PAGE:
The subsurface system (SDI)

As the name suggests, subsurface drip irrigation, or SDI for short, is drip irrigation applied underground. There are two forms of SDI: shallow and deep. Shallow burial refers to the burial of the drip lateral a few centimeters below the surface (see the Seasonal/multi-season system and Permanent system).

The goal of deep burial is multi-season use with the same drip line/tape being used from a few years to over 20 years. The burial is generally 20–30 cm (8–12”), with thicker drip line/tape (minimum 12 mil and up to 45 mil) used to ensure that the product will properly function for many years.

Additionally, pressure compensated (PC) drip lines may be used to achieve extra-long run lengths, or to irrigate on sloping ground. This SDI method has a wide range of crop applications, including cane, corn, cotton, vineyards, tomatoes, orchards, and alfalfa.

There are many variations of SDI systems. Below are examples for both row-crop and orchard/vineyard applications.


Deep burial can provide an excellent solution for crop rotation of broadacre/full cover crops. The following provides a wide wetting pattern on many soils, and does not require GPS guidance for placement.

Flex-Rotation Crop SDI System

SDI is the most advanced form of irrigation. Although there is more complexity in setup, there are significant advantages that warrant covering here.

Save water – no evaporation
Irrigation applied underground eliminates surface water evaporation, which can be as high as 45% with sprinkler irrigation

(Measurements of evaporation during sprinkler irrigation, University of Southern Queensland, 2012)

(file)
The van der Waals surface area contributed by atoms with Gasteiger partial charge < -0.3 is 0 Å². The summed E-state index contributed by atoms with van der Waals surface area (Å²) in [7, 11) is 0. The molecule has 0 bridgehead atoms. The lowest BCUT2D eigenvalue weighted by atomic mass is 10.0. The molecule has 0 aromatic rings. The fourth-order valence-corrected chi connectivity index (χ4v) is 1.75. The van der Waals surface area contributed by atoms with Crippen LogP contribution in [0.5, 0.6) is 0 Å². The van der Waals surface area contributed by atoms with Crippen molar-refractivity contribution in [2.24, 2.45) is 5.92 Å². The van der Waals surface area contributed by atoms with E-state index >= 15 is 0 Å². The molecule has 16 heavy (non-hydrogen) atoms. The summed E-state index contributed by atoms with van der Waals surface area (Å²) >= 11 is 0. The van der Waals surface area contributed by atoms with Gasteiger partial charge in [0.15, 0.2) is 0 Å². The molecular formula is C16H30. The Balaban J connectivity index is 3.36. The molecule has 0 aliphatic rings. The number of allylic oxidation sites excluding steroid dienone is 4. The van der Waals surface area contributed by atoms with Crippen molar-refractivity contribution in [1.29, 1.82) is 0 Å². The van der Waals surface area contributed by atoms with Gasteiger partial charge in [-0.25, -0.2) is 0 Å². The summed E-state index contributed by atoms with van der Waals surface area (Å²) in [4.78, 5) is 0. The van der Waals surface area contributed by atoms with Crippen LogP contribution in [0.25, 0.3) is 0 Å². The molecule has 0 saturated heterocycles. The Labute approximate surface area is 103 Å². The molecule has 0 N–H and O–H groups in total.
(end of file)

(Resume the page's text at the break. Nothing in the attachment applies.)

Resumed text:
Minimize weeds
By applying water directly to the plants, no water is being
applied to the interrow. Less water in the interrows or on the
surface means fewer weeds, and lower costs (herbicides) to
eradicate the weeds.
Stronger root structure
When a drip lateral is buried 20–30 cm (8–12”), roots need to “chase” the water. This leads to a very healthy root structure
that penetrates deep into the ground, as opposed to concentrating on the surface.
Reduce plant disease
A noticeable difference with SDI is that, while the plants are irrigated, the top soil remains relatively dry. Compared to sprinkler irrigation, or even surface drip irrigation, SDI enables you to irrigate right up to harvest. Furthermore, a drier surface results in less humidity and therefore less risk of fungal disease.
Easy field access and harvest
When drip laterals are buried, field access is easy, as SDI eliminates the need for irrigation pipes on the surface. For harvesting of nuts where mechanical sweepers are used, any irrigation on the surface can be a problem, which is eliminated with SDI. Furthermore, you can irrigate right up to harvest without the normal risk of bogging in crops such as sugarcane and alfalfa.


Better water and air distribution

SDI improves water movement and air–soil–water balance as water distributes in a sphere of 360 degrees away from the drip lateral.


Comparatively, when a dripper is on the surface, the water can only distribute in a 180-degree pattern

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